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Nick Fry out at Brawn GP? UPDATE This rumor is downgraded to 'false' today.  Ross Brawn on Tuesday insisted Nick Fry retains his role as chief executive at the team formerly known as Honda.

In a management buyout, 2008 team boss Brawn assumed 100 per cent of the shares of the team, which has been renamed 'Brawn GP' in the wake of Honda's withdrawal.

Intense speculation has surrounded Fry's involvement in the buyout, with rumors suggesting the controversial figure may have been marginalized amid the shakeup.

But addressing the media at Barcelona on Tuesday, where Rubens Barrichello is testing the impressive BGP001 car, Brawn confirmed that 52-year-old Fry remains at work at Brackley.

"Nick has been a key member of the team," he said.  "He retains his position as CEO and will be a vital member for the future.

"Nick's position hasn't changed, despite the speculation, and he has been a vital part of putting this all together."

Brawn also said his buyout was the only chance to save "the majority" of the 700 jobs of the British based team.

"There were no choices," he explained.  "If the management group - because it is not just myself - had not taken this task on, there would be no team.  Then all of the staff would have been made redundant."

Brawn revealed that the BGP001 is currently not equipped with a KERS system, and also that Mercedes-Benz was selected as engine supplier because its V8 unit fitted the chassis better than Ferrari's.

Nick Fry
03/08/09 Amidst all the media hype surrounding the rising from the ashes of what was Honda of Brawn GP, little is still known about the fate of Nick Fry – the man who for much of the sale process was believed to be at the forefront of the management buy-out.

It is understood that Honda in Japan went somewhat cool on the idea of Fry leading the team after it was discovered that he had fabricated claims that major Brazilian oil company Petrobras would be willing to sponsor the Brackley-based outfit by way of bank-rolling reigning GP2 Series runner-up Bruno Senna's graduation to Formula 1.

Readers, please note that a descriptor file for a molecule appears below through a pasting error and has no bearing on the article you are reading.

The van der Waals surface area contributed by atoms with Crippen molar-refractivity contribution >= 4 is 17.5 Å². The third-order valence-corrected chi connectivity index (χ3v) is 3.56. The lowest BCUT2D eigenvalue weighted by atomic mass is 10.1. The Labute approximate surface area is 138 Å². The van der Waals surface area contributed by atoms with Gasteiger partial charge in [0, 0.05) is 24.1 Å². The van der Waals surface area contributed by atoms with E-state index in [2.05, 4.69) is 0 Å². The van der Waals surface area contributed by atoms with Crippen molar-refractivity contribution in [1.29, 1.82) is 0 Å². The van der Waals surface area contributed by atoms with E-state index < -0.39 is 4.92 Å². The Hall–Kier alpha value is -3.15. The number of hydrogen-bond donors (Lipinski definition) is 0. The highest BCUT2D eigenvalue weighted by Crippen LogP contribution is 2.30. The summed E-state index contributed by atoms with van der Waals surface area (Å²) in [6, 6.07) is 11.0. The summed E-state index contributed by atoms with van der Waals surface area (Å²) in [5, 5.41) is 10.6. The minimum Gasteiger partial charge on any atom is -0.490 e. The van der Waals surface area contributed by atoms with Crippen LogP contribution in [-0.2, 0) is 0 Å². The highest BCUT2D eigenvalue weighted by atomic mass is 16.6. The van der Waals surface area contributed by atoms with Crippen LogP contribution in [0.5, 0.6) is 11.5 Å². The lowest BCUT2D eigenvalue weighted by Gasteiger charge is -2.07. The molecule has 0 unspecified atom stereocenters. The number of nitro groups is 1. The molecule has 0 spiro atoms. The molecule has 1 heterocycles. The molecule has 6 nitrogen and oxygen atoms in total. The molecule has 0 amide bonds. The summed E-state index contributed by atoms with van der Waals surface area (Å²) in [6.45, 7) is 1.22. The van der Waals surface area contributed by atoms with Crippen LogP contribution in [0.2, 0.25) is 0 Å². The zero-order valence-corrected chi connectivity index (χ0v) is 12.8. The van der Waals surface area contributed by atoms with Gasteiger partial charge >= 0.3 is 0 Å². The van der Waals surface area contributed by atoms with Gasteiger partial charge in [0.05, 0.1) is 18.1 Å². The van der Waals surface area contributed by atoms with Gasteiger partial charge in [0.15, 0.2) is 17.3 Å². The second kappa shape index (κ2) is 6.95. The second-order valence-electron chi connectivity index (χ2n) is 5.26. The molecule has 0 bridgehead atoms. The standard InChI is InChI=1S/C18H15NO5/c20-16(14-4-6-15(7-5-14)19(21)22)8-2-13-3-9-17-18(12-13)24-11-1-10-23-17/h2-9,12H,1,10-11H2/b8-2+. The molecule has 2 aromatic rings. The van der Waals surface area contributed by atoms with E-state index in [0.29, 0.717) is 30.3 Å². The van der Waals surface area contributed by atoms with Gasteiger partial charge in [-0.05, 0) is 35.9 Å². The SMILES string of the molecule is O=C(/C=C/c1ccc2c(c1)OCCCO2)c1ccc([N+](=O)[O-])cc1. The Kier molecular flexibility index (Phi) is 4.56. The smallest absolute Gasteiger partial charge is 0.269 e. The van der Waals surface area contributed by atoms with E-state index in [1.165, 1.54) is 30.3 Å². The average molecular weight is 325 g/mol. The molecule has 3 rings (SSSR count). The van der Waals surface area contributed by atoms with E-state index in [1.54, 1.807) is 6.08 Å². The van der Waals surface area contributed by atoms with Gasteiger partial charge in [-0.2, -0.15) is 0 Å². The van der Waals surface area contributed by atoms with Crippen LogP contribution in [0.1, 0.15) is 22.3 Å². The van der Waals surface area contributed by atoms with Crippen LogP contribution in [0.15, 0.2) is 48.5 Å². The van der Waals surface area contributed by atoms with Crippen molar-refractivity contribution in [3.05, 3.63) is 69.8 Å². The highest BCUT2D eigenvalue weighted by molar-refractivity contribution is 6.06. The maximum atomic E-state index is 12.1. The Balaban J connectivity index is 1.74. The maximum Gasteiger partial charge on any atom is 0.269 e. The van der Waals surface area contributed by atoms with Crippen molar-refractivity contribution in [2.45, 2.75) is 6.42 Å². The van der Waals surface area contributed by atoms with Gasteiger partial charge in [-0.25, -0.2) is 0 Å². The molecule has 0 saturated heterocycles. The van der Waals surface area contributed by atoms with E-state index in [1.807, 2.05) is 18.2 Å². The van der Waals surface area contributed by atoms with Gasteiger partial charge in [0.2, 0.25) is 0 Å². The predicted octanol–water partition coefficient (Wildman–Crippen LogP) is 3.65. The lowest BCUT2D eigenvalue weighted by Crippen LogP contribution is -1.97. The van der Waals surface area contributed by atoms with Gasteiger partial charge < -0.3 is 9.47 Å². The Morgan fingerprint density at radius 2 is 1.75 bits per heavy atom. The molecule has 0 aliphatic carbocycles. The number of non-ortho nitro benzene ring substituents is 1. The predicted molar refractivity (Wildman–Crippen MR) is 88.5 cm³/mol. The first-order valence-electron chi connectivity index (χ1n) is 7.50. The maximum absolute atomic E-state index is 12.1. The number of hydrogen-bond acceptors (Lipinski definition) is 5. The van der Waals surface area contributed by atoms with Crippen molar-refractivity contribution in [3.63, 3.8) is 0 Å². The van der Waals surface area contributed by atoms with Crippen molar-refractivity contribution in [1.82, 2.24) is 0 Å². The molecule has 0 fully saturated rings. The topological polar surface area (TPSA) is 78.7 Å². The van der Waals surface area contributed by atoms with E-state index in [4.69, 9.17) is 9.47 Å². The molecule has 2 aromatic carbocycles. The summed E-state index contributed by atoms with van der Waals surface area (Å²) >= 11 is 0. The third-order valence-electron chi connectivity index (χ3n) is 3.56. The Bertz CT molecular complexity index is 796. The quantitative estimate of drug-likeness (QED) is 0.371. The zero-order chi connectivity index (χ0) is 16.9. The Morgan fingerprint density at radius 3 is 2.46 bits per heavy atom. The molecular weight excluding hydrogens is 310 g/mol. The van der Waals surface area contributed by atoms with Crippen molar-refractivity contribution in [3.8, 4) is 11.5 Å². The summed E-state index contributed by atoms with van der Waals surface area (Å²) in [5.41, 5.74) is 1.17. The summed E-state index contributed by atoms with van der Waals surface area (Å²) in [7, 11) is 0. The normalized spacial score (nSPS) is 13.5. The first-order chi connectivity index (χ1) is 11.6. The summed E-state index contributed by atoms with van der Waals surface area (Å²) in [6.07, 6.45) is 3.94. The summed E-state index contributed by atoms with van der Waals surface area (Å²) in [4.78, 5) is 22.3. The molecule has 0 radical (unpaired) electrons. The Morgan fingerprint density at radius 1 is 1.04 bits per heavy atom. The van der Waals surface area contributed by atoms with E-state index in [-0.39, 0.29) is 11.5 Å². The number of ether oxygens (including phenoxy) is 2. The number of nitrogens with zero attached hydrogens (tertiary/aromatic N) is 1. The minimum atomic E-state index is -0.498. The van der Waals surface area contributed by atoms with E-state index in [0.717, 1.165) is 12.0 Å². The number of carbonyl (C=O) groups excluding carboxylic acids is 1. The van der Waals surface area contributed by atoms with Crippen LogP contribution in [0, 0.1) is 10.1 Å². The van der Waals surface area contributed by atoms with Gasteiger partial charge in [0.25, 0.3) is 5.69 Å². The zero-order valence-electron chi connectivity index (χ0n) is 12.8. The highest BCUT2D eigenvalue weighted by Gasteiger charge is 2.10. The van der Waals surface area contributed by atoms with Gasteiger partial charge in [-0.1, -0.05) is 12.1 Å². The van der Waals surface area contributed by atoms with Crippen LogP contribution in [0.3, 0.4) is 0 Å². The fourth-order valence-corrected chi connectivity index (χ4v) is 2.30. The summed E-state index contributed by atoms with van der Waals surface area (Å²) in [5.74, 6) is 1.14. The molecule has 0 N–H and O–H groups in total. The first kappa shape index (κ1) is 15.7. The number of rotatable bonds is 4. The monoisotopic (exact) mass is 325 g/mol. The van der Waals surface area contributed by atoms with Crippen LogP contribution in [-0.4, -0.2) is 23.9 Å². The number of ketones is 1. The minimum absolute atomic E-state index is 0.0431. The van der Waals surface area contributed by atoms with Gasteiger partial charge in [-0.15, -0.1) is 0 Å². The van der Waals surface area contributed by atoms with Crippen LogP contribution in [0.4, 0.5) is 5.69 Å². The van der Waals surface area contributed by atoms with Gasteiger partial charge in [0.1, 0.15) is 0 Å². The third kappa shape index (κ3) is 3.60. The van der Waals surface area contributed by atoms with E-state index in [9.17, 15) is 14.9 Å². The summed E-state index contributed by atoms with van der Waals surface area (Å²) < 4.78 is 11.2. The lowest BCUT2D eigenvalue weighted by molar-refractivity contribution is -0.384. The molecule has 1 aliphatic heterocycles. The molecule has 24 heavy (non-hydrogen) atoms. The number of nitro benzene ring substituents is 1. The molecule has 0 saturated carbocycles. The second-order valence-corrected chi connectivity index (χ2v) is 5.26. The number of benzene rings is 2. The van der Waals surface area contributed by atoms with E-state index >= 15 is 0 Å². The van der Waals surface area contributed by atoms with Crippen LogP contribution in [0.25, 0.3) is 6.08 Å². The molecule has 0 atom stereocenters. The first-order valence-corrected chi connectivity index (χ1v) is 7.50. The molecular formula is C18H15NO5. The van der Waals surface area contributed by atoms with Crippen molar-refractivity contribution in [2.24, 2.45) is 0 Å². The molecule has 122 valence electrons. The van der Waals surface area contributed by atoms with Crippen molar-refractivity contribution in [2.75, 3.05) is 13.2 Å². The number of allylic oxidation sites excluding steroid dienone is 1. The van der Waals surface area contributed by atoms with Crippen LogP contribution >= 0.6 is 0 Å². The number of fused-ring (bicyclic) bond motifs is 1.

Following Petrobras' public denial of any such commitment, the Englishman appeared to shrink increasingly into the background of dealings as erstwhile team principal Ross Brawn took charge, and it was consequently little surprise that the new team has been re-christened in his name.

However, mystery continues to conceal what – if anything – remains for Fry at Brawn GP. His name did not crop up even once in the press release issued to mark the birth of the new squad on Friday morning, and the 52-year-old was the first to leave the landmark Formula One Teams' Association (FOTA) meeting in Geneva during the week immediately after reading out his prepared statement, refusing to take questions from the floor and performing, reports British newspaper The Guardian, 'a remarkable disappearing act' that 'did nothing to dispel the growing impression that he has been marginalized at the team he once led'.

Fry has often been criticized in F1 since his arrival in the top flight in late 2004, replacing Prodrive chairman David Richards at the helm of what was then BAR-Honda. He was roundly panned in early 2007, after Honda failed to procure a title sponsor and as a smokescreen was forced to run the disastrous 'Earth Dreams' campaign instead – a situation that continued into 2008, marking two of the least successful seasons in the Japanese manufacturer's grand prix history. Crash.net
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